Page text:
Archive for August, 2013

Rotten Apples–or, no flacking permitted
August 27, 2013

If I type ‘the age of information’ in Google there appear some 2.7 billion results.  If, foolishly, I enter iTunes seeking, say, the forthcoming recording from Deutsche Grammophon of the Brahms piano concertos the results tell nothing of the files that I might purchase and download.  Are they mp3, flac, 16 bit, 24 bit, and at what frequency?  None of that appears.  None of that is available.  None of that, it seems, is permissible.  Thus the age of information.  All that matters, surprise, surprise, is the price, which, in Australia, is grossly inflated.  So much for the age of information.  It’s on a par with contemporary manufacturing (forthcoming).


August 25, 2013

One regularly hears people complain about the state of manufacturing in Australia.  Meanwhile, financial markets, always looking for a means for speculation, jump on any news of allegedly improving numbers not least volumes of goods manufactured.  Apparently markets exist for all these bits and pieces.  

What I don’t hear is mention of the quality of manufacturing whether in Oz or offshore.  My experience suggests that manufacturing is in a qualitative slump.  That is to ask, how many manufacturers inspect the goods they produce?  Experience with products from HiFiMan, Silvercore, iRiver and LaCie suggest very few.  The Silvercore product did the primary job as stated; pity about the enormous noise taking the place of hum (even the website no longer works).  The HiFiMan Zeros broke.  The LaCie external hard disk (P’9230) may be on, it may not; the light certainly isn’t.  So much for ‘total reliability’.  And iRiver AK120.  Where to begin?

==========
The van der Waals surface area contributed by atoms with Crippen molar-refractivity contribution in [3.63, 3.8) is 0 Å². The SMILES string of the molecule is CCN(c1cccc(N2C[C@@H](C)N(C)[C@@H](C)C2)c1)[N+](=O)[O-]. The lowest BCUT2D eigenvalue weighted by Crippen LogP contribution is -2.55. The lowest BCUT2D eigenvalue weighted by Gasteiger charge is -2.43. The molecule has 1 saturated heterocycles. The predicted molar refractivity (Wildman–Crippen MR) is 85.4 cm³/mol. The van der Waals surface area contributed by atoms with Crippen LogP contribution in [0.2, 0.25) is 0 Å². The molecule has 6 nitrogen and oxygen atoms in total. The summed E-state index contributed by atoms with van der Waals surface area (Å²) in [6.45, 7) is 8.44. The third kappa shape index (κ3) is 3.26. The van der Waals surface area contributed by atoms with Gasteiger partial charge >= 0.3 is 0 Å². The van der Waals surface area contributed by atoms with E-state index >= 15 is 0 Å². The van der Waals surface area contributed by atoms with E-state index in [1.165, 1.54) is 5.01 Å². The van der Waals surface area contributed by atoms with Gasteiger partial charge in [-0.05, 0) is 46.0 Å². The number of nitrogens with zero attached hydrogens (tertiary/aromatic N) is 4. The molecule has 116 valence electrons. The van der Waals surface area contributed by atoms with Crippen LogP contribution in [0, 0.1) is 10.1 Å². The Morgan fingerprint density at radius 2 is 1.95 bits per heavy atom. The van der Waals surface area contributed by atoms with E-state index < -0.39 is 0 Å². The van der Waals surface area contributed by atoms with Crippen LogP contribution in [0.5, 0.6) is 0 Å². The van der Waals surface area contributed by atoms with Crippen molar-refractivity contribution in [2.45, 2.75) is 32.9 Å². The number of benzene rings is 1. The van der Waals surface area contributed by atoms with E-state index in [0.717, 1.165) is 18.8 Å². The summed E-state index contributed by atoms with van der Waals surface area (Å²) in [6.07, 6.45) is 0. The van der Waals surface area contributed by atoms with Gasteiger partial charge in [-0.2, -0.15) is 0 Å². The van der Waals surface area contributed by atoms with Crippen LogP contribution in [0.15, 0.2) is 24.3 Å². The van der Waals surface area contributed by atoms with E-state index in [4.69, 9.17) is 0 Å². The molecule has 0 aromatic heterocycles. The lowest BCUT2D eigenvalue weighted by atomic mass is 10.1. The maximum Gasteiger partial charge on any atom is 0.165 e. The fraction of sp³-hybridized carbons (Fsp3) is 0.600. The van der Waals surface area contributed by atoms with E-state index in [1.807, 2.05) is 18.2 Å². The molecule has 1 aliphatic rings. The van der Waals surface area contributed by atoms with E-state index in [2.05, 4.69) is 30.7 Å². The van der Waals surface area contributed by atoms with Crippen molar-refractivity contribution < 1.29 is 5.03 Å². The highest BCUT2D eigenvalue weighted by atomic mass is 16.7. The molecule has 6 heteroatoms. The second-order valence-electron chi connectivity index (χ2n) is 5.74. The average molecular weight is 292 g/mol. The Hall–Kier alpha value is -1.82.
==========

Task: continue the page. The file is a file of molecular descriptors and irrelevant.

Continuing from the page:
The Astell & Kern AK120 (designed by iriver Ltd. based in Seoul, South Korea and manufactured, according to the firm’s website, at a location about Songshan Lake, Dongguan, Guangdong, China) is ‘the ultimate portable high-fidelity audio system’.  On the evidence iriver Ltd. does not hold with such prosaic matters as product inspection after manufacture.  For a time, in the instance of the unit that I purchased, the only function seemed to be that of DAC.  About a week later it became possible to add music files and hear them.  The AK120 has three ‘hardware control buttons’, two work, one does not.  Power saving facilities work only intermittently.  Likewise, the much-lauded volume control is thoroughly untrustworthy; it might work, it might not, mostly not.  Given that the volume control is unreliable, it is no longer of use as a DAC (the difference in levels between use as DAC for which I use very different headphones, and overnight listening is too great to risk the latter).  Firmware updates simply do not open.  So much, in my view, for computer audio and contemporary manufacturing generally.